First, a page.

2. Moral Considerations: There’s a lot of debate in the Christian sphere about the entertainment industry. Right now, the big talking point is whether Christians (mostly women) should or should not see Fifty Shades of Grey. I honestly don’t know too much about those books other than it seems to be more about some man’s erotic lifestyle and women. I’ll let those who know more debate that issue. I don’t even want to dabble in that debate. But there are other considerations. I think there are several films that are antithetical to the Christian worldview that are entertaining but also depict a story that is rich and robust in its narrative and artistic in the presentation. I don’t think there’s a rule of thumb for all to consider. I think it’s up to the individuals liberty and conviction to watch or not watch.
  3. Diversity: This word is so abused in western society. Ugh… I’m simply referring to delimits that will be imposed. I’ll include some movies that may be action packed, some drama, some comedy, a biopic, or even some other genre. My point is to try to canvas what’s out there concerning genre, messages, reaction by viewers, etc.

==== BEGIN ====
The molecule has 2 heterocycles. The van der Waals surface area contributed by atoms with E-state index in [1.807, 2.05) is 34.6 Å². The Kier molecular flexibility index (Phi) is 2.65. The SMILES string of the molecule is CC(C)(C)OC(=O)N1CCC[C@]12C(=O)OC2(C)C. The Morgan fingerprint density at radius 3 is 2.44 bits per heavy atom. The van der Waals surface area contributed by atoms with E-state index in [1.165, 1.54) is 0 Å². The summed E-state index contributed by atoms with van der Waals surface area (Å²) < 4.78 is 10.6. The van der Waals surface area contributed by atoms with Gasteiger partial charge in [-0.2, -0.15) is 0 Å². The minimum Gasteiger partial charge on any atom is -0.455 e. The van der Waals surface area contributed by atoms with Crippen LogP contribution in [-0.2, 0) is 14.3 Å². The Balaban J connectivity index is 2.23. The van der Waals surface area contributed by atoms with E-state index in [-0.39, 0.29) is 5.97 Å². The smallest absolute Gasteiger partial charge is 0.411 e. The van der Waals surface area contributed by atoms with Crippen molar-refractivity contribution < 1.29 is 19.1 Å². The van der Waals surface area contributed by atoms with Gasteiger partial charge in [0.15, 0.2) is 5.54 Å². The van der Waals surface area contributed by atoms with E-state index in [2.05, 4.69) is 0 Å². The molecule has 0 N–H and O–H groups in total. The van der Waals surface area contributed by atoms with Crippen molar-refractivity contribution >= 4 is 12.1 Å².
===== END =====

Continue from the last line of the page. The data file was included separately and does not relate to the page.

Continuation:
January 13th, 2015

New eBook Release: The Philosophy, Theology, and Science of Molinism

by Max Andrews

Philosophy, Theology, and Science of Molinism AmazonMy newest eBook, book 2 in the series of Molinism eBooks, The Spread of Molinism, is now available for Amazon purchase. I’m very grateful to Ken Keathley, author of Salvation and Sovereignty: A Molinist Approach, for his contribution and foreword to the eBook.

US Store Link: http://www.amazon.com/dp/B00S5K0I8G

UK Store Link: http://www.amazon.co.uk/gp/product/B00S5K0I8G

AU Store Link: http://www.amazon.com.au/gp/product/B00S5K0I8G

Screen Shot 2014-11-30 at 1.28.12 PMThe aim of my first eBook on Molinism, An Introduction to Molinism: Scripture, Reason, and all that God has Ordered, was intended to ease in those who may be unfamiliar with the major talking points and issues concerning Molinism today. Likewise, it was intended to present Molinism accurately, avoiding misrepresentations or straw-men presentations from non-Molinists. This eBook will be a bit denser and more complicated that the previous book and this will assume that you’ve read An Introduction to Molinism and are, at least, competent in handling and understanding the topic of Molinism.